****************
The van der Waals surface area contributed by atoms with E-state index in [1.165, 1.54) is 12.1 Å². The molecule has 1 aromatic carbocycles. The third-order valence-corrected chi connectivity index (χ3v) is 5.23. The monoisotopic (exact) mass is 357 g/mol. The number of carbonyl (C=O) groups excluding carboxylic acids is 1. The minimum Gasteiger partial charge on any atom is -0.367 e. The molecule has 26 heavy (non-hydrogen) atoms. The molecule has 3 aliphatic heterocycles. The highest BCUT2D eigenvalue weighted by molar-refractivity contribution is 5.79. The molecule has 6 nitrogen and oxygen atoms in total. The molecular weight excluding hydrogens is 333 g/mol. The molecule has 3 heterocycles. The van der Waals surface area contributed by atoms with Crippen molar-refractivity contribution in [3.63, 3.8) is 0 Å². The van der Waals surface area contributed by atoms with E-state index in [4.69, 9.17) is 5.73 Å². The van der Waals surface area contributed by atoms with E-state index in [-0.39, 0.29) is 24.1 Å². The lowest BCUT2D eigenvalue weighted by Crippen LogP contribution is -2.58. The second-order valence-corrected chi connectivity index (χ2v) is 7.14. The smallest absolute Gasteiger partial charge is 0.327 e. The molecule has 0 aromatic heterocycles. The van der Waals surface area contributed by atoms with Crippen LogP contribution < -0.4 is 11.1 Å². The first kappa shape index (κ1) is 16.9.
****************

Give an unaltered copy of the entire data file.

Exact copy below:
The van der Waals surface area contributed by atoms with E-state index in [1.165, 1.54) is 12.1 Å². The molecule has 1 aromatic carbocycles. The third-order valence-corrected chi connectivity index (χ3v) is 5.23. The monoisotopic (exact) mass is 357 g/mol. The number of carbonyl (C=O) groups excluding carboxylic acids is 1. The minimum Gasteiger partial charge on any atom is -0.367 e. The molecule has 26 heavy (non-hydrogen) atoms. The molecule has 3 aliphatic heterocycles. The highest BCUT2D eigenvalue weighted by molar-refractivity contribution is 5.79. The molecule has 6 nitrogen and oxygen atoms in total. The molecular weight excluding hydrogens is 333 g/mol. The molecule has 3 heterocycles. The van der Waals surface area contributed by atoms with Crippen molar-refractivity contribution in [3.63, 3.8) is 0 Å². The van der Waals surface area contributed by atoms with E-state index in [4.69, 9.17) is 5.73 Å². The van der Waals surface area contributed by atoms with E-state index in [-0.39, 0.29) is 24.1 Å². The lowest BCUT2D eigenvalue weighted by Crippen LogP contribution is -2.58. The second-order valence-corrected chi connectivity index (χ2v) is 7.14. The smallest absolute Gasteiger partial charge is 0.327 e. The molecule has 0 aromatic heterocycles. The van der Waals surface area contributed by atoms with Crippen LogP contribution < -0.4 is 11.1 Å². The first kappa shape index (κ1) is 16.9.